Rejoice in your weakness
I wish to encourage you to rejoice in your weakness. The world would have you believe that any and all weakness that deprive you of fleshly happiness is bad, wrong, and unloving if caused by someone else. This is the grossest of errors at every level. Unfortunately, we Christians can easily buy into this wrong way of thinking if we are not careful to protect our minds through Scripture.
We tend to view our weaknesses as debilitating, and of no value. God, on the other hand, pro-actively employs our weaknesses as His vehicle, or tool, to achieve His glory in ways we never imagined possible. The Lord takes our inabilities, our painful struggles, even our deficient efforts, He adds His behind-the-scenes sovereign power, He stirs peoples’ hearts by His Holy Spirit, He coordinates events and so-called chance happenings, resulting in His providence – the working out of His perfect will in our lives. Most of the time, we’re not aware of His miraculous power at work, however, we often have the joy of seeing the results.
Our Saviour is not a harsh task master, rather, Christ is our high priest who… sympathises …with our weaknesses, …who in every respect has been tempted as we are, yet without sin (Hebrews 4:15). Be encouraged to view your struggles as your Heavenly Father views them, as divinely appointed and customised mechanisms for squashing self-dependence while increasing awareness and reliance upon the Lord’s intervening sufficiency’s.
The apostle Paul explains that while in Asia, the affliction they experienced… caused them to feel …so utterly burdened beyond our strength that we despaired of life itself (2 Corinthians 1:8). Paul’s attitude toward his own vulnerabilities, difficulties, sufferings, sense of exasperation, and general human weaknesses, are explained in 2 Corinthians 12:10; ”For the sake of Christ, then, I am content with weaknesses, insults, hardships, persecutions, and calamities. For when I am weak, then I am strong”. Paul recognised the essential opportunities for Christ’s purposes and glory offered by difficulties. He also understood that only through personal weakness can Christ’s strength be experienced, causing contentment. What a divinely difficult concept for our human hearts to accept.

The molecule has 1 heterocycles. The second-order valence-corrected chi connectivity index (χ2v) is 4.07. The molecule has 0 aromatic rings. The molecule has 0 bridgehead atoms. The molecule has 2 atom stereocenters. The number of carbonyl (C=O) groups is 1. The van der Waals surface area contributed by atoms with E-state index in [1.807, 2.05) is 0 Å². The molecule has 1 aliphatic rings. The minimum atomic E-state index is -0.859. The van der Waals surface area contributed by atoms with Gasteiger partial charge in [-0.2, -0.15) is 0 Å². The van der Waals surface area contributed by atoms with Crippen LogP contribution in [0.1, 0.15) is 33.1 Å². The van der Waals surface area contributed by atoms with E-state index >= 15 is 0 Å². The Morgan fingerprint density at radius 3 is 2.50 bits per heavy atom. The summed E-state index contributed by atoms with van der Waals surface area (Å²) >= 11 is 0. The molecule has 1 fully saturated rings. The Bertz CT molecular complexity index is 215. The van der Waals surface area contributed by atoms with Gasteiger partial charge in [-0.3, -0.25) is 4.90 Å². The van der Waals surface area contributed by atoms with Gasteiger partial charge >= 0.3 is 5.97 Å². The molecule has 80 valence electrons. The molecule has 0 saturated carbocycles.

James, the brother of Jesus, exhorts us to Count it all joy… when you meet trials of various kinds, for you know that the testing of your faith produces steadfastness. And let steadfastness have its full effect, that you may be perfect and complete, lacking in nothing. Realising our frequent failure to understand our struggles and inabilities, James offers spiritual relief by identifying that If any of you lacks wisdom… in relation to your trials …let him ask God, who gives generously to all without reproach, and it will be given him (James 1:2-5).
The apostle Peter, who knew the crushing reality of failure in his Christian life, uplifts his readers by reassuring them that God’s divine power has granted to us all things that pertain to life and godliness, through the knowledge of him who called us to his own glory and excellence (2 Peter 1:3).
When we are exhausted of all our ideas, energies, and resources, only then are we set free from self to lean in dependant faith upon Christ. Through prayer, we discover consolation in Christ and solace in His majestic character. Through meditation upon His Word, we find comfort from His sovereignty, we find relief through His providential working within our circumstances, we find peace and joy from the mind governing truths of Scripture, and we find hope in His Lordship over time and destiny.